In response to the EU blacklisting of the UAE, the UAE has recently published its Economic Substance legislation (Cabinet Resolution 31 of 2019). The legislation entered into force as from 30 April 2019 and was expected for some time. The anticipated removal of the UAE from the EU's blacklist will be welcomed by international investors and financial institutions alike.
The reason why the UAE was blacklisted - as a non-cooperative jurisdiction - is that the EU perceived it as a jurisdiction facilitating offshore structures or arrangements aimed at attracting (overseas) profits which do not reflect real economic activity in the jurisdiction (so-called Criterion 2.2). In a Scoping Paper published by the EU Code of Conduct Group on Business Taxation in 2018, specific substance requirements were provided for companies performing geographically mobile activities. The economic substance legislation which has now been introduced by the UAE is broadly in line with the Scoping Paper.
UAE substance requirements
The legislation prescribes mandatory levels of substance for UAE corporates, including companies, branches and representative offices (including those based in any of the free zones) performing the following activities (the Relevant Activities):
- Fund administration
- Finance and leasing
- Holding company business
- Intellectual property holding
- Distribution centres
The legislation's substance requirements prescribe for corporates in the UAE performing the Relevant Activities to: (i) conduct certain core business activities within the UAE (eg incurring operating expenses and taking relevant management decisions), (ii) have its director(s) and management in the UAE, (iii) have an appropriate number of qualified staff to perform its activities physically present in the UAE, (iv) incur sufficient expenses in relation to outsourcing activities to third parties in the UAE, (v) have sufficient physical assets or an adequate expense level in the UAE, and (vi) control the execution of activities which have been outsourced to third parties.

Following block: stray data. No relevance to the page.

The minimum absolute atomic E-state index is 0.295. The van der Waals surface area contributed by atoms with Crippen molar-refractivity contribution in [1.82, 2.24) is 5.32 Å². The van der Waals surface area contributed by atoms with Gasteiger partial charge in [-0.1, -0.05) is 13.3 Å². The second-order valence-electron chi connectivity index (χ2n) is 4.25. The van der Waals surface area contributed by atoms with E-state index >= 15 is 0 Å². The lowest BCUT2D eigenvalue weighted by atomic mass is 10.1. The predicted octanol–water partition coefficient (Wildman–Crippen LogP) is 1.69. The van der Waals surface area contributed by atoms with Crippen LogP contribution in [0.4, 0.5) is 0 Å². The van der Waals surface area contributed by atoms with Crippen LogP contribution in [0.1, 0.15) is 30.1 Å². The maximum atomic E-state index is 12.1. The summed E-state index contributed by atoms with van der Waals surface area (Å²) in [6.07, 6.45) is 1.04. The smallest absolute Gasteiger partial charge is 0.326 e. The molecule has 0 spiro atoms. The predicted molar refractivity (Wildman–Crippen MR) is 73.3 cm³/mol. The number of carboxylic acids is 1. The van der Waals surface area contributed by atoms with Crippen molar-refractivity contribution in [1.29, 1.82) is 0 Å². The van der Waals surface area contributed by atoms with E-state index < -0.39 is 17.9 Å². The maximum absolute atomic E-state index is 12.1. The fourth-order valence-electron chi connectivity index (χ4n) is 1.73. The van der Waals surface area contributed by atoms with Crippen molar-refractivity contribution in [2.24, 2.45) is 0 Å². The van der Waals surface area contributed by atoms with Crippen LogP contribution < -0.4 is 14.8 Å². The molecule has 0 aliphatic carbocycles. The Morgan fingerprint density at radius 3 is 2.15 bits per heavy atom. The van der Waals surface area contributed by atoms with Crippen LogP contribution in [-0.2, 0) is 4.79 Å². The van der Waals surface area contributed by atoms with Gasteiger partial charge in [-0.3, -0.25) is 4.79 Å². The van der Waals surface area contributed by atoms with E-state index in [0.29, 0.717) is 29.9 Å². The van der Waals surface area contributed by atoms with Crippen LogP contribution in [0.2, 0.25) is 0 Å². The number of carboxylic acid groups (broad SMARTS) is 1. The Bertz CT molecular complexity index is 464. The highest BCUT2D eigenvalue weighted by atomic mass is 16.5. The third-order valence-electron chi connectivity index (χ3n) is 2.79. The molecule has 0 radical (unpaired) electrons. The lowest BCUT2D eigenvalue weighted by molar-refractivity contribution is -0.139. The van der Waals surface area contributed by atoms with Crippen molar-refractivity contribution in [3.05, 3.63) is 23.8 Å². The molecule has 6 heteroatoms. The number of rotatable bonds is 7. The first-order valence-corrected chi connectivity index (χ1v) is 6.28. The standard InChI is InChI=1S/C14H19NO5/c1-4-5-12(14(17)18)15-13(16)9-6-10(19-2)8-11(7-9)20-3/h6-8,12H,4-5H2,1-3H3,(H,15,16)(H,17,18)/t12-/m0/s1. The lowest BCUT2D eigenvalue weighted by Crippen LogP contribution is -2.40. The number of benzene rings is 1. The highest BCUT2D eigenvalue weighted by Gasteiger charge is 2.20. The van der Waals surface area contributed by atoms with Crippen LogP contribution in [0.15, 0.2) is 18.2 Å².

In order to satisfy the requirement that direction and management of the corporate takes place in the UAE, corporates must ensure that:
- the board of directors have quorate meetings in the UAE on frequent occasions;
- the meetings are minuted and signed by all attendees;
- the directors have the necessary knowledge and experience to carry out the functions of the board; and
- the records of all meetings of the board and records of the company are kept within the UAE.
For legal entities such as branches, representative offices and other companies which do not have a board and whose management is carried out by a single manager/director, that manager/director must be physically present in the UAE when making the main decisions concerning administration and operation of that entity. Holding companies are subject to less extensive requirements and will satisfy the economic substance requirements if they fulfil the requirements for the submission of data and information to the competent authority, and if they have sufficient staff and premises to carry out the work of a holding company. Companies which carry out intellectual property Related Activities are subject to additional obligations.